Increasingly it's become voguish for politicians to call for more science and engineering graduates, particularly computer science, medical research and other technologies.
These advocacies often include a veiled attack on humanities study, implying this is value-less academic indulgence. Steven Joyce, Minister for Tertiary Education, Science and Innovation and Economic Development periodically opines such sentiments.
But he's not alone. A prominent British politician even questioned why students "waste time" studying history a few years back, this despite history being the primary foundation for any perspective of the human condition.
Astonishing scientific discoveries and computer-based innovations have in a relatively short time brought about the greatest leap in living standards in human history, with developments in economic efficiency, medicine, communications and numerous other activities, all the stuff of science fiction a generation back.
I marvel at each discovery but what concerns me is the scorn applied to humanities study these developments have induced. In my view the need for humanities students has never been greater so as to make sense of it all.
That's not pie-in-the-sky; to the contrary, the need is pressing.
Consider this. Recently some Australian university scientists announced they had located the ageing element in human cells. Furthermore, they'd discovered how to neutralise it, albeit at a cost of $40,000 a day which puts it beyond utilisation. But that won't last and eventually, as with everything else, the cost will become negligible.
Imagine the implications. Humans stop growing around the age of 24. Thereafter begins the decline, initially insignificant but hastening with age. Hair drops out, breasts sag, joints wear out - you all know the story. Now imagine taking a daily pill which negates cell destruction. You can decide when to start, perhaps at the age of 30, and remain 30 for eternity. All sorts of issues arise. Death will only be through mishap and the population will explode. You meet a pretty girl and learn she's 83, albeit physically say 26. That certainly would be tricky. On the positive side, it will be the death of religion having removed its principal pillar of the fear of death.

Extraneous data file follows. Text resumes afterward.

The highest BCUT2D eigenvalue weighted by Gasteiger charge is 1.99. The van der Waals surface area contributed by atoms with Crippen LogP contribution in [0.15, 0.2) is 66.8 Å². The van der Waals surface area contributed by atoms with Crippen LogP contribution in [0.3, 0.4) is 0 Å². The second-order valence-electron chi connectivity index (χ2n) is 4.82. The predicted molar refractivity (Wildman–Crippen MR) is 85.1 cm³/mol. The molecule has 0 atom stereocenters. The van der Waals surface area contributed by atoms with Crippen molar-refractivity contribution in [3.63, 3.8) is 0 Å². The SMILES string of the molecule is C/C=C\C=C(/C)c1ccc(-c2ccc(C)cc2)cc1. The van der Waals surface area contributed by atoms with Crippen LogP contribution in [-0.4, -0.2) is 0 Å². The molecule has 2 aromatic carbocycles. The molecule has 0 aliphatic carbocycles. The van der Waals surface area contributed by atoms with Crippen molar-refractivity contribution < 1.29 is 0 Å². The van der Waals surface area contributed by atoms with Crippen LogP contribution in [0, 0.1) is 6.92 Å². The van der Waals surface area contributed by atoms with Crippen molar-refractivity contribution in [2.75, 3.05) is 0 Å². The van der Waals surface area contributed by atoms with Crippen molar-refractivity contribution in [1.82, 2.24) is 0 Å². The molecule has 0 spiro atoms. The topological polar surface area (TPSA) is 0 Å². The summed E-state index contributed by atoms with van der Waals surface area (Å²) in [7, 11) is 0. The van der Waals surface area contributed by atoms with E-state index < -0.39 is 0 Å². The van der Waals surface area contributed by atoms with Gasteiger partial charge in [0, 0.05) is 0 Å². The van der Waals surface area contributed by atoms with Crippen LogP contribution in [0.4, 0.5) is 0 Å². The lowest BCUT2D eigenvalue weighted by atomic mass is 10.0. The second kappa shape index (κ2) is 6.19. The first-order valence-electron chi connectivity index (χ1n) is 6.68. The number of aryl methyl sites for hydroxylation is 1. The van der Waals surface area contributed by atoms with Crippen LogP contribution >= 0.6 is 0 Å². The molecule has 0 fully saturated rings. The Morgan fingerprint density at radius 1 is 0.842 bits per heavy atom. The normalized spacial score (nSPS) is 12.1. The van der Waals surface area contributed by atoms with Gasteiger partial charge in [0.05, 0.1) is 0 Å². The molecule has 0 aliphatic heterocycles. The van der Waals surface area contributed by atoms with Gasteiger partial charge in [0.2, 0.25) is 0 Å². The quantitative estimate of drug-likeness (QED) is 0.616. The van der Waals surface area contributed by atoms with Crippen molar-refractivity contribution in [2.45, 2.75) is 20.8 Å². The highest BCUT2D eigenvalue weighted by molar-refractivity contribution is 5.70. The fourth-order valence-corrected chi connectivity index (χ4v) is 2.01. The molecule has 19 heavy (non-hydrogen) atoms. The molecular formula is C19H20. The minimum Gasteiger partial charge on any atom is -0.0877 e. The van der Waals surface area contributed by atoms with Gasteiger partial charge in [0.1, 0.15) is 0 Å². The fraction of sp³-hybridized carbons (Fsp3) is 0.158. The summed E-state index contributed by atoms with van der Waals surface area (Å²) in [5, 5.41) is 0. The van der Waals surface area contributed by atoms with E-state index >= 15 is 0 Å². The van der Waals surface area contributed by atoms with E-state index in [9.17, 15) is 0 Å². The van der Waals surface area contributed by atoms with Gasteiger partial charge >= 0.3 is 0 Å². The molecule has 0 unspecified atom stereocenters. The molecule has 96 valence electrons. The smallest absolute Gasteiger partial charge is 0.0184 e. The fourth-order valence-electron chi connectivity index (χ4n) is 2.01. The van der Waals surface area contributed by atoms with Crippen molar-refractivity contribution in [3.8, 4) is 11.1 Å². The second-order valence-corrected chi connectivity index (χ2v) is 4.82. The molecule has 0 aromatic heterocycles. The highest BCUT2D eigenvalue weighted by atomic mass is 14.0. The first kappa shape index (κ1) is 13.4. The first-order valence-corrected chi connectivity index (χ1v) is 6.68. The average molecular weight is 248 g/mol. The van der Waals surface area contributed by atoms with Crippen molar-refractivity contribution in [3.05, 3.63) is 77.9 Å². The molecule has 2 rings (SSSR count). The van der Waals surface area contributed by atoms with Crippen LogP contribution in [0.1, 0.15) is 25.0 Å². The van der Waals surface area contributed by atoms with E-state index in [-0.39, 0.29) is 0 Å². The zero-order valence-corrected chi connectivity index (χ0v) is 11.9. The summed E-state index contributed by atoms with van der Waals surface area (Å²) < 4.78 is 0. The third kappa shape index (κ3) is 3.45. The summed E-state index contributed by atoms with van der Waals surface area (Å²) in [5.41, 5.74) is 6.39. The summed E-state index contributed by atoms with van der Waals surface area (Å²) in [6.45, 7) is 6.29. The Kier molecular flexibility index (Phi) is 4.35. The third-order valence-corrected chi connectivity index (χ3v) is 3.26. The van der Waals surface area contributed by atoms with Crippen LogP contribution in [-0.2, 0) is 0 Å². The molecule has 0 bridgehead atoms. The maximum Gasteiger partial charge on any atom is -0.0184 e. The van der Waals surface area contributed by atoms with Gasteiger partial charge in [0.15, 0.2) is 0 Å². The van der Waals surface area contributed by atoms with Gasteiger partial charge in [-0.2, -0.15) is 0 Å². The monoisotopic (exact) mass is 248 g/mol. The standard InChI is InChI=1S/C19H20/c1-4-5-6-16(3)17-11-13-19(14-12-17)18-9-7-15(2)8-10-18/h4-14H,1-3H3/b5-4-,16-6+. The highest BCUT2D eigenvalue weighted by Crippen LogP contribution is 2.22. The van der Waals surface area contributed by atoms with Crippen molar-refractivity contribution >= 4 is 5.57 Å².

And what of boredom which if one's been hanging about for 150 years, would surely set in? Readers can imagine the mind-boggling good and bad implications of eternal existence and a population likely comprising adults solely in their 20s.
This is not futuristic fantasy. It will happen. Numerous other scientific advances raise similar questions but the one certainty is that the existing order will be on its head.
This morning's newspaper's foreign page began with the news that the American Congress is about to legalise phone surveillance of everyone. The next item detailed China's new hypersonic warplane which allegedly will render every nation's current defence technology worthless, then came a story of British scientists' breakthrough curing a particular blindness.
All of which brings me back to my initial point, namely the overwhelming importance of encouraging thinkers capable of making sense of the future turmoil awaiting us. For that is the purpose of philosophy, history, economics and the like, namely to develop judgment and perspective through contemplation. The humanities problem is that unlike the scientists and engineers producing these marvels, their value is intangible.
Understandably scientists are single-minded in their pursuits with no time to weigh the implications. We've already been there. One of science's greatest achievements is nuclear energy. When its development was re-focused on weaponry, the result was Hiroshima. That decision was made by a shopkeeper who through energy and chance became the American President.
Afterwards, the bomb designers bemoaned their creation but the cat was out of the bag. So too the ability for a technician to feed data into a computer and zap someone in a mountain village half a globe away, or on a more mundane front, the rapid replacement of menial employment by technology.
With the exception of the Greens, politicians understandably have short-term outlooks, their decisions motivated solely by the pursuit of power and their fate hanging on the here and now. But they should recognise that science is racing ahead of our ability to cope and cease knocking the humanities. This field of study is now critically important in its promotion of knowledge, wisdom, vision and judgment and far from scoffing we need to promote its virtues. It's the absence of these qualities in leadership which have brought about every human disaster, such as warfare in particular.
Ultimately politicians are mere puppets, pulled this way and that, not simply by events but by bureaucrats, think tanks, lobbyists, interest groups, the media et al. It is these influential groups in which an enhancement in wisdom and judgment will be most needed, failing which technical innovation could well destroy us, for as Einstein warned, World War IV will be fought with clubs.
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